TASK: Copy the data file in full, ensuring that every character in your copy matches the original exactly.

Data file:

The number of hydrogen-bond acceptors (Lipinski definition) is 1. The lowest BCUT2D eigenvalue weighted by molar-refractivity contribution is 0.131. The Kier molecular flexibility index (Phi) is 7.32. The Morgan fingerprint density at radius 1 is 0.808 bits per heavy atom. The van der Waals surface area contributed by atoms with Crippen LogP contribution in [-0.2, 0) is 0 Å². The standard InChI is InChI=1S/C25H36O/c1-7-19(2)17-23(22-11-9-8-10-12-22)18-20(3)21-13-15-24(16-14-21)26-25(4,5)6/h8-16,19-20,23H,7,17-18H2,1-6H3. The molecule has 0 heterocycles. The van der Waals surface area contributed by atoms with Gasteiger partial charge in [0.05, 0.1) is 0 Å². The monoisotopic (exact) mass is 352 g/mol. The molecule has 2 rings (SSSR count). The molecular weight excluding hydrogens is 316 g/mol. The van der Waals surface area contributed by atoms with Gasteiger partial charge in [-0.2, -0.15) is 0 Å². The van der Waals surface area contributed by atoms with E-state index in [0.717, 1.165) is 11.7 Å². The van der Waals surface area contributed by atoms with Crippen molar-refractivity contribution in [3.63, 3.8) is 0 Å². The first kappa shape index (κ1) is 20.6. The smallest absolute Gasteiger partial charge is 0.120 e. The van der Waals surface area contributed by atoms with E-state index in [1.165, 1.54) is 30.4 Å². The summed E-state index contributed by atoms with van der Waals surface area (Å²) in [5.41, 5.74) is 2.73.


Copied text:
The number of hydrogen-bond acceptors (Lipinski definition) is 1. The lowest BCUT2D eigenvalue weighted by molar-refractivity contribution is 0.131. The Kier molecular flexibility index (Phi) is 7.32. The Morgan fingerprint density at radius 1 is 0.808 bits per heavy atom. The van der Waals surface area contributed by atoms with Crippen LogP contribution in [-0.2, 0) is 0 Å². The standard InChI is InChI=1S/C25H36O/c1-7-19(2)17-23(22-11-9-8-10-12-22)18-20(3)21-13-15-24(16-14-21)26-25(4,5)6/h8-16,19-20,23H,7,17-18H2,1-6H3. The molecule has 0 heterocycles. The van der Waals surface area contributed by atoms with Gasteiger partial charge in [0.05, 0.1) is 0 Å². The monoisotopic (exact) mass is 352 g/mol. The molecule has 2 rings (SSSR count). The molecular weight excluding hydrogens is 316 g/mol. The van der Waals surface area contributed by atoms with Gasteiger partial charge in [-0.2, -0.15) is 0 Å². The van der Waals surface area contributed by atoms with E-state index in [0.717, 1.165) is 11.7 Å². The van der Waals surface area contributed by atoms with Crippen molar-refractivity contribution in [3.63, 3.8) is 0 Å². The first kappa shape index (κ1) is 20.6. The smallest absolute Gasteiger partial charge is 0.120 e. The van der Waals surface area contributed by atoms with E-state index in [1.165, 1.54) is 30.4 Å². The summed E-state index contributed by atoms with van der Waals surface area (Å²) in [5.41, 5.74) is 2.73.